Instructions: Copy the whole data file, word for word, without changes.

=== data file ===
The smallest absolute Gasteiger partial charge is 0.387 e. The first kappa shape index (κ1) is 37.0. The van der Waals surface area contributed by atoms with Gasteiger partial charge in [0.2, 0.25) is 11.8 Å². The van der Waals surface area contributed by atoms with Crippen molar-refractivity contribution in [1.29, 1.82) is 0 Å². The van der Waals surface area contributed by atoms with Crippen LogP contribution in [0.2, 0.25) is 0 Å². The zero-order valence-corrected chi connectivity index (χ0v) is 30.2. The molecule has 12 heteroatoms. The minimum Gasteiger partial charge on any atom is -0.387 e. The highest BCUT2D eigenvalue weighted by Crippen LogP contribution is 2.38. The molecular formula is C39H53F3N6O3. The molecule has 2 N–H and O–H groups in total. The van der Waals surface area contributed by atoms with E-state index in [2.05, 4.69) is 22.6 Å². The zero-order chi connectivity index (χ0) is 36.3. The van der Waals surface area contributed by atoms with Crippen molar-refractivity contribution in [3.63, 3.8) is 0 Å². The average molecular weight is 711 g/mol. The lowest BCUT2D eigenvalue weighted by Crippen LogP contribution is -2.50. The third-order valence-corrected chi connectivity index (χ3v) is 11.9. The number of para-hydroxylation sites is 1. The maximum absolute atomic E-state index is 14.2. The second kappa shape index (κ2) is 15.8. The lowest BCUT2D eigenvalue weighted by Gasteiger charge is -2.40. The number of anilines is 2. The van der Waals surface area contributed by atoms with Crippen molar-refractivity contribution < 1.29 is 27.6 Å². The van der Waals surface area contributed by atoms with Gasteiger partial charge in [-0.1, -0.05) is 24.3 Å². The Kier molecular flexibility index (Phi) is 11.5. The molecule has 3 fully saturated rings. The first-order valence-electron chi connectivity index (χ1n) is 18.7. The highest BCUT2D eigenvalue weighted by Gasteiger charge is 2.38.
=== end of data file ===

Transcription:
The smallest absolute Gasteiger partial charge is 0.387 e. The first kappa shape index (κ1) is 37.0. The van der Waals surface area contributed by atoms with Gasteiger partial charge in [0.2, 0.25) is 11.8 Å². The van der Waals surface area contributed by atoms with Crippen molar-refractivity contribution in [1.29, 1.82) is 0 Å². The van der Waals surface area contributed by atoms with Crippen LogP contribution in [0.2, 0.25) is 0 Å². The zero-order valence-corrected chi connectivity index (χ0v) is 30.2. The molecule has 12 heteroatoms. The minimum Gasteiger partial charge on any atom is -0.387 e. The highest BCUT2D eigenvalue weighted by Crippen LogP contribution is 2.38. The molecular formula is C39H53F3N6O3. The molecule has 2 N–H and O–H groups in total. The van der Waals surface area contributed by atoms with E-state index in [2.05, 4.69) is 22.6 Å². The zero-order chi connectivity index (χ0) is 36.3. The van der Waals surface area contributed by atoms with Crippen molar-refractivity contribution in [3.63, 3.8) is 0 Å². The average molecular weight is 711 g/mol. The lowest BCUT2D eigenvalue weighted by Crippen LogP contribution is -2.50. The third-order valence-corrected chi connectivity index (χ3v) is 11.9. The number of para-hydroxylation sites is 1. The maximum absolute atomic E-state index is 14.2. The second kappa shape index (κ2) is 15.8. The lowest BCUT2D eigenvalue weighted by Gasteiger charge is -2.40. The number of anilines is 2. The van der Waals surface area contributed by atoms with Crippen molar-refractivity contribution < 1.29 is 27.6 Å². The van der Waals surface area contributed by atoms with Gasteiger partial charge in [-0.1, -0.05) is 24.3 Å². The Kier molecular flexibility index (Phi) is 11.5. The molecule has 3 fully saturated rings. The first-order valence-electron chi connectivity index (χ1n) is 18.7. The highest BCUT2D eigenvalue weighted by Gasteiger charge is 2.38.